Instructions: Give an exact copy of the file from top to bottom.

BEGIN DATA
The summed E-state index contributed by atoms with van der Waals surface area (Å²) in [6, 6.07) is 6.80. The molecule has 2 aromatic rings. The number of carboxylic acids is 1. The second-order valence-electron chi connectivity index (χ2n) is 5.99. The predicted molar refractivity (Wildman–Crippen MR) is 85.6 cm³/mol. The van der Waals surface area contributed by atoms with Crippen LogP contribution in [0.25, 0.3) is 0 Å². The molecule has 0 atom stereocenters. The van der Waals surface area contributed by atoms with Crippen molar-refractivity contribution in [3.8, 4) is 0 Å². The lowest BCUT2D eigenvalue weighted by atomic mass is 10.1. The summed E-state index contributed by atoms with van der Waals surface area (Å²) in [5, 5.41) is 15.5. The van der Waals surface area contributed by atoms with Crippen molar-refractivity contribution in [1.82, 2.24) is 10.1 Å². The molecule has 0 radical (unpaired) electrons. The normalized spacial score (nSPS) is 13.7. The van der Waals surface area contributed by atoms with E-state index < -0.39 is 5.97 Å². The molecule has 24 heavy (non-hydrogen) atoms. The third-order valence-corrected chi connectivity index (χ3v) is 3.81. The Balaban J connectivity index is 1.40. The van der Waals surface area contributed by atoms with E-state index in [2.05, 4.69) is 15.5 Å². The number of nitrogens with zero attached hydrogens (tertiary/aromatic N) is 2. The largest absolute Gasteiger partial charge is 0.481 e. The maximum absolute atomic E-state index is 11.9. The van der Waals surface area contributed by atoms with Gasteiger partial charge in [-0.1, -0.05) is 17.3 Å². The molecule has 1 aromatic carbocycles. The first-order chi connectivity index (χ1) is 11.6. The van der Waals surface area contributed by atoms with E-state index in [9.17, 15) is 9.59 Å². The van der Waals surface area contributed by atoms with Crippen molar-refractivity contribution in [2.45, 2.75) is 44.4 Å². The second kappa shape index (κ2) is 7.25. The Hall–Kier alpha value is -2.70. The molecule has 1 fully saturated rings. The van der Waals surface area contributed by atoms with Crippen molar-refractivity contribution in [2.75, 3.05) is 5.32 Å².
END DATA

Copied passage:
The summed E-state index contributed by atoms with van der Waals surface area (Å²) in [6, 6.07) is 6.80. The molecule has 2 aromatic rings. The number of carboxylic acids is 1. The second-order valence-electron chi connectivity index (χ2n) is 5.99. The predicted molar refractivity (Wildman–Crippen MR) is 85.6 cm³/mol. The van der Waals surface area contributed by atoms with Crippen LogP contribution in [0.25, 0.3) is 0 Å². The molecule has 0 atom stereocenters. The van der Waals surface area contributed by atoms with Crippen molar-refractivity contribution in [3.8, 4) is 0 Å². The lowest BCUT2D eigenvalue weighted by atomic mass is 10.1. The summed E-state index contributed by atoms with van der Waals surface area (Å²) in [5, 5.41) is 15.5. The van der Waals surface area contributed by atoms with Crippen molar-refractivity contribution in [1.82, 2.24) is 10.1 Å². The molecule has 0 radical (unpaired) electrons. The normalized spacial score (nSPS) is 13.7. The van der Waals surface area contributed by atoms with E-state index < -0.39 is 5.97 Å². The molecule has 24 heavy (non-hydrogen) atoms. The third-order valence-corrected chi connectivity index (χ3v) is 3.81. The Balaban J connectivity index is 1.40. The van der Waals surface area contributed by atoms with E-state index in [2.05, 4.69) is 15.5 Å². The number of nitrogens with zero attached hydrogens (tertiary/aromatic N) is 2. The largest absolute Gasteiger partial charge is 0.481 e. The maximum absolute atomic E-state index is 11.9. The van der Waals surface area contributed by atoms with Gasteiger partial charge in [-0.1, -0.05) is 17.3 Å². The molecule has 1 aromatic carbocycles. The first-order chi connectivity index (χ1) is 11.6. The van der Waals surface area contributed by atoms with E-state index in [9.17, 15) is 9.59 Å². The van der Waals surface area contributed by atoms with Crippen molar-refractivity contribution in [2.45, 2.75) is 44.4 Å². The second kappa shape index (κ2) is 7.25. The Hall–Kier alpha value is -2.70. The molecule has 1 fully saturated rings. The van der Waals surface area contributed by atoms with Crippen molar-refractivity contribution in [2.75, 3.05) is 5.32 Å².